During a recent trip to Spain, David Malebranche and 11 of his friends embarked on what they anticipated would be a memorable celebration of a friend's 50th Birthday. They soon found out that traveling while black can be just as unpleasant abroad as it is in the states. In a note shared to Facebook recounts an incident far to common for people of color when they travel. He writes:
Twelve Black American same gender-loving men, ages ranging from 32 to early 50’s, converging in Barcelona, Spain to celebrate one of our own’s 50th anniversary of life on this earth. Complexions ranging from high yella to deep chocolate. Educator. Lawyer. Teacher. Physicians. Massage Therapist. Businessmen. Academic. Writer. Contractor. Therapist. Real Estate Agent. Financial Planner. A virtual cornucopia of talent.
Picture us floating seamlessly through this metropolitan European city - enjoying its picturesque architecture, bountiful restaurants, and endless history. The air boasts a crisp 75 degrees as we enjoy this warm Autumn day. Eating. Drinking. Shopping. Loving on each other in the way that only Black same gender-loving men in our family can. Buoyant. Fierce. Shady. Glowing. Unapologetic.
The final stop of our day is a restaurant connected to the W Hotel Barcelona. We emerge from our taxis to embrace a tangerine-kissed sunset over the ocean. The building is magnificent, towering over us as it invites us in like a warm hug from a grandmother. We partake in a glorious meal with amazing service. Laughing. Loving. Crying tears of joy in recognition and celebration of our dear friend. We leave the restaurant to head upstairs to the bar/lounge portion of the hotel to continue our joyful night. We choose not to mention the stares that follow this unicorn group of Black men navigating these hotel hallways – but we are cognizant of each and every one.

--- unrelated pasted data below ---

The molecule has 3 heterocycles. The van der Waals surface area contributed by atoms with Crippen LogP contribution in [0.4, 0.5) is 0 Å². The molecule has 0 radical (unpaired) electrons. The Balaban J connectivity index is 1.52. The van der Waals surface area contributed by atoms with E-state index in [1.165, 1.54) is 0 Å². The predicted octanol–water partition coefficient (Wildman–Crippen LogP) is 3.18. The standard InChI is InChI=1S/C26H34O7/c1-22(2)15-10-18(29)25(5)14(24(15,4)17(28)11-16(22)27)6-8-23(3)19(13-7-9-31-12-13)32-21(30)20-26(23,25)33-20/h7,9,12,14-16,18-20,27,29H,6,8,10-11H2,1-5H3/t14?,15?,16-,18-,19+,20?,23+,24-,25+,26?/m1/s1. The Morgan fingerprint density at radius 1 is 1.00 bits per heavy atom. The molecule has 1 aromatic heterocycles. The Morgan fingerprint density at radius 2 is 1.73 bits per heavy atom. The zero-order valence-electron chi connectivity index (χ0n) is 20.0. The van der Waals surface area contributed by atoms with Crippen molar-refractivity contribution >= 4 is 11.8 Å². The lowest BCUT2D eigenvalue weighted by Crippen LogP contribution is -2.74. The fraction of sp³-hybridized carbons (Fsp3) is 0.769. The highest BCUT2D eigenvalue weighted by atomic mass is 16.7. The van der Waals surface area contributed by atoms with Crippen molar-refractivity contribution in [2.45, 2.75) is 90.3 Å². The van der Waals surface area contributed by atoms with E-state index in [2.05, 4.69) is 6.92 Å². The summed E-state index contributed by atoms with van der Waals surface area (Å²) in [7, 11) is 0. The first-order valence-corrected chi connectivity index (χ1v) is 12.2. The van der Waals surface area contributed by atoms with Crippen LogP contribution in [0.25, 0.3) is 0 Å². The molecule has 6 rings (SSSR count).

The lounge is loud, with purple-red hued lights and ornate feathered fixtures cradling us in their warmth. An intoxicating mix of soulful house music blares from the speakers overhead as we nestle ourselves into a circular eggshell-white couch in the lounge’s corner. We order drinks and receive them in a timely manner. We toast our friend and start playing The Alphabet Game to see if our improvisational skills are intact. We barely notice the security guard who passes by our group twice just to glare and observe.
We are having so much fun we almost forget who we are – Black bodies in a white space.
A thick Indian security guard approaches our area, sporting a skin hue darker than some of ours, and motions both his hands in a downward fashion.
“Quiet down,” he quips, then walks away.
The music and white noise from the other non-Black patrons carry on uninterrupted. We continue to joke but lower our voices - partially startled by his words and gesture, and partially being mindful of our presence in a foreign country and the real reason why we are all there. Not long after he leaves a few of us start verbalizing what we were all thinking.
“Did he really just come up and say that?”
“We’re no louder than the music playing or these other people.”
“I know that didn’t just happen.”
As if on cue, the same security guard returns, this time with a thin-framed blond white man. His intentions were to repeat his assertion for us to “quiet down,” despite the fact that we already had. Before he could speak, one of us asks the question.
“Why exactly did you ask us to 'quiet down’?”
He pauses to carefully survey all of us.
“We received a complaint from a patron staying at the hotel about the noise. They couldn't sleep.”
The house music blares overhead in a relentless fashion as other non-Black patrons pass behind him - laughing, being loud and human with no intrusion. We continue with our inquisition.
“How could someone in a hotel room hear noise from down here?”
“Do you hear those other people being just as loud as us?”
“Exactly how did someone in a guest room hearing 'noise’ pinpoint that it was specifically us?”